Eduard Szöcs

Data in Environmental Science and Eco(toxico-)logy

# Quantitative Ecotoxicology, Page 101, Example 3.6, Langmuir

This is example 3.6 on page 101 of Quantitative Ecotoxicology - reproduced with R. This example is about adsorption and how to fit an adsorption model to data.

Get the data from here and read it into R:

So we have a data.frame with two columns, where N = amount adsorbed (mmol) per unit mass (g) and C = equilibrium concentration in the aqueous phase (mmol/ml).

We want fit a Langmuir Model (Equation 3.28 in the book) to this data.

The three methods described are:

• Nonlinear Regression
• linear transformation
• linear transformation with weighting

#### Nonlinear Regression

This fits the model

to the data.

We supplied some starting values and specified the lower bonds for K and M as 0 (bonds can only be used with the port algorithm).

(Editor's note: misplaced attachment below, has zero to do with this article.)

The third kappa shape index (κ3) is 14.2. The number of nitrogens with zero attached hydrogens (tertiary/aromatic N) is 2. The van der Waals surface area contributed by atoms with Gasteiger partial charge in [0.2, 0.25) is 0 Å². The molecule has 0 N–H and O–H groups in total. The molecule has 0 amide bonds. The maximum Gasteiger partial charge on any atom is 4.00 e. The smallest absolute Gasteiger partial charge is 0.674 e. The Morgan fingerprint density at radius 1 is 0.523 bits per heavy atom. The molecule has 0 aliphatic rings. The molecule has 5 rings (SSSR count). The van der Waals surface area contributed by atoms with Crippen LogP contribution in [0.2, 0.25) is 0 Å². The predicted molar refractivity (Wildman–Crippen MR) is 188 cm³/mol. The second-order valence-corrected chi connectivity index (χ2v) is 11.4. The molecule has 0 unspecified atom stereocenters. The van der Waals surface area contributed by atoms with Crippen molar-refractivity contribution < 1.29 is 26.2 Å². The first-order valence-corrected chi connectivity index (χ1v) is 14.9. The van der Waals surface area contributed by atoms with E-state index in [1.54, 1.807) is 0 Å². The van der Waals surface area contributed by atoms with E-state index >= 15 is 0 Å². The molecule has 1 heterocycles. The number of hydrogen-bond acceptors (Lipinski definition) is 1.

This gives us the estimates for K and M as:

• $K = 2.097 \pm 0.188$
• $M = 9.899 \pm 0.521$

The t and p-values of this output are not of interest for us (tests if the parameters deviate from 0).

We can plot the raw data and the model easily using the predict-function: #### Linear model of transformation

We use were the reciprocal transformation, so C/N versus C. First we create a the transformed y-variable:

Fitting a linear model to this data is done with lm(): We get from this K and M as:

• $K = \frac{slope}{intercept} = \frac{0.114}{0.043} = 2.62$
• $M = \frac{1}{slope} = \frac{1}{0.114} = 8.77$

The R^2 is 0.966.

#### Linear model of transformation with weights

Newman used N^4 / C^2 weighting. So first we need to calculate the weights:

And fit the linear model with weighting:

The R^2 is slightly higher: 0.977.

The result for K is:

and for M:

#### Are the models appropiate?

We can inspect the residuals of both models: The linear model clearly shows an arc-pattern in the residuals - so the data may not follow a linear relationship. The nonlinear model performs better.

Once again we reproduced the same results as in the book using R :) Code and data are available on my github-repo under file name ‘p101’.

Written on February 24, 2013